From almost the first year of Obama’s tenure in office, conservative pundits have been wondering speculating that Barack Obama doesn’t really like being president. Sure, he likes the perks, but he doesn’t seem to care about the responsibilities of the office he worked so hard in 2007 & 2008 to attain.
With the release last month of Bob Woodward’s book, The Price of Politics, a non-conservative added his voice to this conservative consensus, with the one-time Washington Post reporter noting the incumbent’s virtual indifference to his executive obligations. Today, yet another liberal who cut his teeth at the Post scores Obama for his absence of passion and empathy. Richard Cohen does see in Obama’s face the “shock and indignation,” the “sorrow and sympathy” he saw in Robert F. Kennedy when that idealist Democrat toured Appalachia and Mississippi:
Instead, I see a failure to embrace all sorts of people, even members of Congress and the business community. I see diffidence, a reluctance to close. I see a president for whom Afghanistan is not just a war but a metaphor for his approach to politics: He approved a surge but also an exit date. Heads I win, tails you lose.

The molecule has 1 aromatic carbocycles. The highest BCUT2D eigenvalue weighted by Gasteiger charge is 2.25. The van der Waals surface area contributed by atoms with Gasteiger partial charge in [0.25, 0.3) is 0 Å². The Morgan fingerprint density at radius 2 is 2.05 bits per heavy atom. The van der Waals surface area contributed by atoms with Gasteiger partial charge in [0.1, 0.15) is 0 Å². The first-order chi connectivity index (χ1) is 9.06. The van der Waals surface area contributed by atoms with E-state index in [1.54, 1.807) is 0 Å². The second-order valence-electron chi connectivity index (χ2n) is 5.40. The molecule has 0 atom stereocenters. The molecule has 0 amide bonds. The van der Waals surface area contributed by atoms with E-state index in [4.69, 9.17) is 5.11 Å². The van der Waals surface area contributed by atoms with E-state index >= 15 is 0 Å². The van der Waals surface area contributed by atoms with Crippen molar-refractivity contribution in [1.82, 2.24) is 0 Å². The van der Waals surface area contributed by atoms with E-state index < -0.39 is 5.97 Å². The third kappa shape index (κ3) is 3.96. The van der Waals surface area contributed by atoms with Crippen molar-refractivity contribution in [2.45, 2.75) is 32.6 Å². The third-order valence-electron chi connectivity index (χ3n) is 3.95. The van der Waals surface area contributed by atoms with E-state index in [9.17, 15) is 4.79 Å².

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The crowd adored Obama, although not as much as I think he adored himself.
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Obama never espoused a cause bigger than his own political survival. This is the gravamen of the indictment from the left, particularly certain African Americans. They are right. Young black men fill the jails and the morgues, yet Obama says nothing. Bobby Kennedy showed his anger, his impatience, his stunned incredulity at the state of black America. Obama shows nothing.
Read the whole thing. And yet all too often, Mr. Cohen’s colleagues in the media have been billing Mr. Obama as more empathetic than Mitt Romney. Cohen still plans on voting for Mr. Obama, but “with regret.” If a liberal pundit is less than lukewarm in his support for Mr. Obama, how must centrist voters feel about the man they decided to back in 2008 because of his “post-partisan” appeal?